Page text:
When those words were first spoken, most bread was made at home, with entirely different ingredients than what we now find for sale. They likely used a grain, Emmer (Farro), a hybrid of Einkorn, which was in use as early as 12,000 B.C. Emmer was the first widely cultivated domestic wheat.
It was then hybridized into Spelt, which could grow in more northern climates. The last major hybridization, long ago, resulted in modern wheat.
In recent times, wheat has taken a beating from many health professionals and natural foodies due to its connection to celiac disease and gluten intolerance, but those conditions are fairly recent. I doubt Jesus was aware of them, or he would have added, “…except those with gluten intolerance who must be given barley gruel”.
The underlying reason for those conditions, developing recently, may lie in the modern lack of variety in grains eaten and modernized methods of baking. When Spelt was hybridized into what we know today as wheat, it continued to be tweaked and changed. Not only was early wheat continuously hybridized to grow larger, faster, and easier to harvest, it has now been genetically modified in more modern ways. In the last 15 years, fields of wheat and barley have been sprayed with glyphosate (Roundup) a few days before harvest to kill the stalk and leaves, so the job can be done earlier. Unfortunately, it causes glyphosate to be absorbed into the grain kernels themselves.
Methods of leavening bread have changed as well. For thousands of years, the only type of leavening was a cultured yeast method, which is commonly known today as a “sourdough starter.” In early times, a mix of flour and water was exposed to the wild yeast in the air. The yeast would eat and digest the starches, multiply, and grow. The yeasty starter was added to the wet dough. It produced tiny pockets of gas, creating air bubbles throughout the dough, causing it to rise before baking.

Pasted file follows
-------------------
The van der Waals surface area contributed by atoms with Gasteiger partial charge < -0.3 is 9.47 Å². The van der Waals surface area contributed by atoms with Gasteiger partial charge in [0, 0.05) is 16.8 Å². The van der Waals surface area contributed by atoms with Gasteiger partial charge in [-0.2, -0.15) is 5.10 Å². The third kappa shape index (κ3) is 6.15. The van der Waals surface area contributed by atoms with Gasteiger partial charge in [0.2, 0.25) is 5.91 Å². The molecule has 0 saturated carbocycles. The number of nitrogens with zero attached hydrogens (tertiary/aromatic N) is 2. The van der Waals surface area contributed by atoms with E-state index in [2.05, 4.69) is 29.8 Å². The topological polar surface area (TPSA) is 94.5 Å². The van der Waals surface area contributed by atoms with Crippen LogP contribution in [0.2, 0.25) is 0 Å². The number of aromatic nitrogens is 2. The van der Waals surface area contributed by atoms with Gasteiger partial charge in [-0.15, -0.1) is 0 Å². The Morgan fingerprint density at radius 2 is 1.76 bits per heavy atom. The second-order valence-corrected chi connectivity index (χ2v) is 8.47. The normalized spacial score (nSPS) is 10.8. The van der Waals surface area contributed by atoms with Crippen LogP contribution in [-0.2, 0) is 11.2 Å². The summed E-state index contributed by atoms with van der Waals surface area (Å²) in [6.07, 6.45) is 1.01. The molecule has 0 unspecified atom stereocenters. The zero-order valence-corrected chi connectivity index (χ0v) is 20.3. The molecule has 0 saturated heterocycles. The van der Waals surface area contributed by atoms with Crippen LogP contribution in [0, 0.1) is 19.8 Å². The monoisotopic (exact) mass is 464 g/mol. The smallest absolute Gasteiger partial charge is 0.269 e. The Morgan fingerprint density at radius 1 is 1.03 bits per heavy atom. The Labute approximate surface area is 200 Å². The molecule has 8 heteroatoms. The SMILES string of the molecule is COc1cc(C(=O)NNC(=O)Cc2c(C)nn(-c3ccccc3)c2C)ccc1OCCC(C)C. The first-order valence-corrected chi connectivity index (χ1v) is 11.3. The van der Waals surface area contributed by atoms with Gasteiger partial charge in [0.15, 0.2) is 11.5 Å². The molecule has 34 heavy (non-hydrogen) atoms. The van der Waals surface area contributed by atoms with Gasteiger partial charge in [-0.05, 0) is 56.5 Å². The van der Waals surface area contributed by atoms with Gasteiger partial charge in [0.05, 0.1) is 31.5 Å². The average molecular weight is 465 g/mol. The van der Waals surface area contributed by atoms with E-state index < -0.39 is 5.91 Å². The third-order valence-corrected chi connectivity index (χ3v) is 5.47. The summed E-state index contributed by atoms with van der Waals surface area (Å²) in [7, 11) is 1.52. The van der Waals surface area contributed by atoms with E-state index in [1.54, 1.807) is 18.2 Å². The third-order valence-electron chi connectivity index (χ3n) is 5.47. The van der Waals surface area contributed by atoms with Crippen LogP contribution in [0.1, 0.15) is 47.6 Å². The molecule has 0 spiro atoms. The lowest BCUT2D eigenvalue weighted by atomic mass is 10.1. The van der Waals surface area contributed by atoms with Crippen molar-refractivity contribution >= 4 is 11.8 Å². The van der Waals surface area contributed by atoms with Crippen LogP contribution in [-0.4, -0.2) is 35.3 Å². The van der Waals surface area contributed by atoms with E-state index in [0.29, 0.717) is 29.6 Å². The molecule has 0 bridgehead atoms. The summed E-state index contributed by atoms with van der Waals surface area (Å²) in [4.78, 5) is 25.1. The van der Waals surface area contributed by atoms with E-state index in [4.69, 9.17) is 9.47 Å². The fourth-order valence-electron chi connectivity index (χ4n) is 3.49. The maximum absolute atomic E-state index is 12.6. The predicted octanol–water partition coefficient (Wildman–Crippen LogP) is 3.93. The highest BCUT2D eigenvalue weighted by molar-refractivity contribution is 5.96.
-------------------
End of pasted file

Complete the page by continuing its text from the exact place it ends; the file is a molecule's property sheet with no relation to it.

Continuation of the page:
Some people have gone back to using heritage grains and cultured yeast in baking for several reasons, especially for health. According to them, cultured yeast predigests the flour better than packaged yeast, making it a more nutritious product. They contend that the heritage grains are less prone to cause reactions, such as gluten intolerance, and provide overall better nutrition too. Some folks are like my brother, who prefers it for the great flavor artisan bread provides.
Lastly, there are people like me that simply enjoy the challenge of doing things the “old way,” especially if I think it is beneficial for other reasons. Yes, I am the guy who uses a straight razor to shave, a scythe to mow some of my grasses, and I mill my own organic chicken feed.
I’ve been making bread from whole wheat flour and packaged yeast since the 1970s. I’ve used many types and brands of flour. In the last few years, I’ve been using a product that is milled by the “unifine” method. I find it the best form of whole wheat and/or pastry flour. If you Google “unifine”, you will see why. I am unable to buy it locally, so I order it from Azure Standard online and pick it up at their monthly drop shipments in the Walmart parking lot in Ennis.
My cultured yeast starter is growing now in my electric oven with the light bulb on for warmth. Soon, I will be meeting the challenge of making my next yummy (and healthy) sourdough bread!